Jaguar includes developer tools available from Apple. If your machine was pre-loaded with 10.2, there should be a Installs folder within the Applications folder on your machine. If you bought a retail version of Jaguar, those tools are on the Mac OS X Developer Tools CD-ROM.

    Xcode replaces ProjectBuilder, which comes from the NeXTStep developer tools. InterfaceBuilder is similar for both.

    While the tools aren't perfect, they're substantial and work reasonably well.

    There aren't as many resources for Mac OS X development, but they are capable. Besides the O'Reilly and Apple Developer websites already mentioned, MacTech is a developer's magazine focused on Macintosh development.
     
  10. abhishekit macrumors 65816

    abhishekit

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    #10
    If you are looking to program in Java, netbeans is also a very good IDE. It contains everything you will need for core Java, J2EE, and even J2ME. I still don't use XCode because it takes too much time indexing files.
     
  11. MacFan26 macrumors 65816

    MacFan26

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    #11
    I second NetBeans for Java, I've found it to be the IDE that is easiest to use. There are a lot of tutorials and help if you just to a search for it. Mac programmers are just as or more willing to share as Windows programmers :)
     
  12. BillClinton macrumors member

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    #12
    Are there any online tutorials that will help me start programming? My High School only offers classes involving Visual Basics, and I don't want to be that closed off (only works on Microsoft stuff only, right?) What's a good language to start out with? I'd love to be able to program well someday. Thanks in advanced for any replies.
     
  13. King Cobra macrumors 603

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    Mar 2, 2002
    #13
    Learn Java. Java is the new "big thing." All the robots are going from C++ to Java, I heard. Though, for a first programming language, it's tough. It was one of my toughest college classes so far (2nd hardest out of 10, the 1st being College Writing), though I did well above average compared to the rest of the class. What I've found is: If you're going to learn Java at college (recommended), make sure you have both an excellent professor, an excellent programing book, and a lot of free time and patience on your hands for debugging your programs.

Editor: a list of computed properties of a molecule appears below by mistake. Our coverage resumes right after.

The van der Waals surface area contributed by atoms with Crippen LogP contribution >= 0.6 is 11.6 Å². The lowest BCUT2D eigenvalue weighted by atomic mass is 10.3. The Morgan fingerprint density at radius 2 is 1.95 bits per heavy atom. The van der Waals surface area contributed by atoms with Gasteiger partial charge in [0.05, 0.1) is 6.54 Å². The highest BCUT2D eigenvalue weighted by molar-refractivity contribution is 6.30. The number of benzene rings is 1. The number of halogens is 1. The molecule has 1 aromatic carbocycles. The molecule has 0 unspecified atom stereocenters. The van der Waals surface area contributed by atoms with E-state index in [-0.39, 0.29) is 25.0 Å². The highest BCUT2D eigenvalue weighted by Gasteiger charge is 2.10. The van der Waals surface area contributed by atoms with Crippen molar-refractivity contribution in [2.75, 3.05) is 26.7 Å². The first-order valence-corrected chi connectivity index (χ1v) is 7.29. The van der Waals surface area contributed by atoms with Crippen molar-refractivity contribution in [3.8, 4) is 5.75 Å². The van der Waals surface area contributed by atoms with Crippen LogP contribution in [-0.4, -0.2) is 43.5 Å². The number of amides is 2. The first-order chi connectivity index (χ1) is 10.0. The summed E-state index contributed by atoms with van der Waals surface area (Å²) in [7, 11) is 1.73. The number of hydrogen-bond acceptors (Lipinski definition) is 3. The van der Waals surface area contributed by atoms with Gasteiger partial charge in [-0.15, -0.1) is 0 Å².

Here's what my university did for COS 160 Intro. Java:
    The course page
    Assignments Every program from the text book <-- some .java files in the same chapters are scattered about

    I recommend that you especially save the 3rd link and play around with the .java files in JGrasp to get used to JGrasp, then play around with the files themselves, to get a huge jump on some of the basics of Java.
     
  14. chrislee8 thread starter macrumors regular

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    #14
    thanks, cobra.

    as far as which language to learn, i have made up my mind. c++

    this is not my first programming language. i am a developer on asp/asp.net vb/c# etc.

    i also played with VC++ with PRMan, Raytracing. It is my hobby.

    But I want to go lower level and plus i want to get to know Mac/Linux. And found out it isn't that easy to do programming in Mac. I bought my Mac not one week yet. I am almost regret. hopefully i will hold on.

    I also thinking installing Gentoo on Ti PB G4. so I can do my raytracing programming in C++ in linux. hopefully that will work out. If not, i go back to my VC++, so much tutorials, resources that I can learn from on the 'net.

    SIGHHHHHHHHHHHHHHHHHH
     
  15. jsw Moderator emeritus

    jsw

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    #15